Loop-On-Ground Antenna

Discussion in 'Antennas, Feedlines, Towers & Rotors' started by KF5LJW, Aug 1, 2018.

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  1. N3PM

    N3PM Ham Member QRZ Page

    Try the LOG into the regular co-ax connector on the radio.
    Check the connectors and adapters. Some SMA hardware reverses the pin and shell (has an R in the prefix or suffix) Some imports are just plain bad.
    Try the LOG into another receiver.
    Mike N3PM
     
  2. K4SAV

    K4SAV Ham Member QRZ Page

    Sounds like you have a problem of some kind. The gain of the LOG is very low but you should still be hearing more signals than you are describing. The gain is approximately 160 = -44 dBi, 80 = -35 dBi, 40 = -19 dBi (all measured and calculated numbers). If you are listening on 40 meters unless you have a 19 dB preamp, the signals are going to not be as strong as your 6BTV. For 80 and 160 meters you will need a high gain preamp to hear anything but the strongest signals. Your rig's preamp may not have enough gain to make up for the -19 dBi gain of the antenna on 40 meters. My rig's preamp is 15 dB but most do not have that much gain.

    Check your RDX-7300 modification to make sure that is working OK. You can do that by temporarily moving the 6BTV to that input and see if the signals sound the same. Also you can move the LOG temporarily to the main input for the radio and see how it sounds. DO NOT transmit into this antenna.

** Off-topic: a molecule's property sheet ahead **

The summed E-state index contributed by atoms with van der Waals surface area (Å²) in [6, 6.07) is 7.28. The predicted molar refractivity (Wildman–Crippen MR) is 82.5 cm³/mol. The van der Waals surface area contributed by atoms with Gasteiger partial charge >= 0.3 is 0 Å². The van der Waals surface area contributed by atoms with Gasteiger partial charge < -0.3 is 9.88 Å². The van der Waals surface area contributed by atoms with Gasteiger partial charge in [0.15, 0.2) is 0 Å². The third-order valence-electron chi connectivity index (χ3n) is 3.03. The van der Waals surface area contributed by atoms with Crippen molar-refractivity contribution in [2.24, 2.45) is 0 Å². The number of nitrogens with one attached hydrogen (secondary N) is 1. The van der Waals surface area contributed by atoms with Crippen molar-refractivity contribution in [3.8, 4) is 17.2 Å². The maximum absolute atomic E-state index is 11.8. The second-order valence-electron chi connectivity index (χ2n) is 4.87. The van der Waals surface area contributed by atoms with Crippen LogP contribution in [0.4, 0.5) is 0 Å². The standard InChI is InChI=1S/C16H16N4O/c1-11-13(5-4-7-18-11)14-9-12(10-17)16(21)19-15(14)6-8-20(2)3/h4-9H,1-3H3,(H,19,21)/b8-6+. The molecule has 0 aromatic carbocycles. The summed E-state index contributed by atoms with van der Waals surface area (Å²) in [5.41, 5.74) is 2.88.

It is difficult to use SWR to determine if the antenna is working right, or not, because the SWR is very high on the low bands. I measured on 1.8 MHz SWR = 110 to 1, 3.6 MHz SWR = 59 to 1, and on 7.1 MHz SWR = 24 to 1. Those numbers are relative to 75 ohms, which was the feedline impedance. The SWR was lowest on 12.6 MHz. If measured at the end of a piece of coax, the numbers will be a lot different.

    You should actually have a signal to noise ratio increase for stations arriving at high angles. The antenna has good high angle response but very poor low angle response. That means it will be poor for DX stations. In general most of the FT8 stations will be close, so overall you should see a signal to noise increase. Location of the antenna may be important if there is a noise source very close.

    Jerry, K4SAV
     
    Last edited: Jul 7, 2020
  3. NQ8J

    NQ8J Ham Member QRZ Page

    Very good thing to remember about SMA connectors! I've had this cause me problems.
     
  4. KK5JY

    KK5JY Ham Member QRZ Page

    I would be interested to hear what kind of ground constants you have at your location. My experience was very different at low angles.
     
  5. K4SAV

    K4SAV Ham Member QRZ Page

    I have typical red clay ground. This type dirt is common in nearly all the states in the southeastern US (except for Florida, which is just sand).

    Jerry, K4SAV
     
  6. KK5JY

    KK5JY Ham Member QRZ Page

    No problem, I'll look up the constants at FCC. :)

    ... clicking ...

    Looks like the ground conductivity where you are is on the order of 2 mS/m. At my location, it's closer to 30.

    The ground conductivity strongly influences the low-angle pattern response of vertically-polarized antennas (*) in the far-field, and since this antenna is very close to the soil, the conductivity affects its efficiency in the near-field, as well.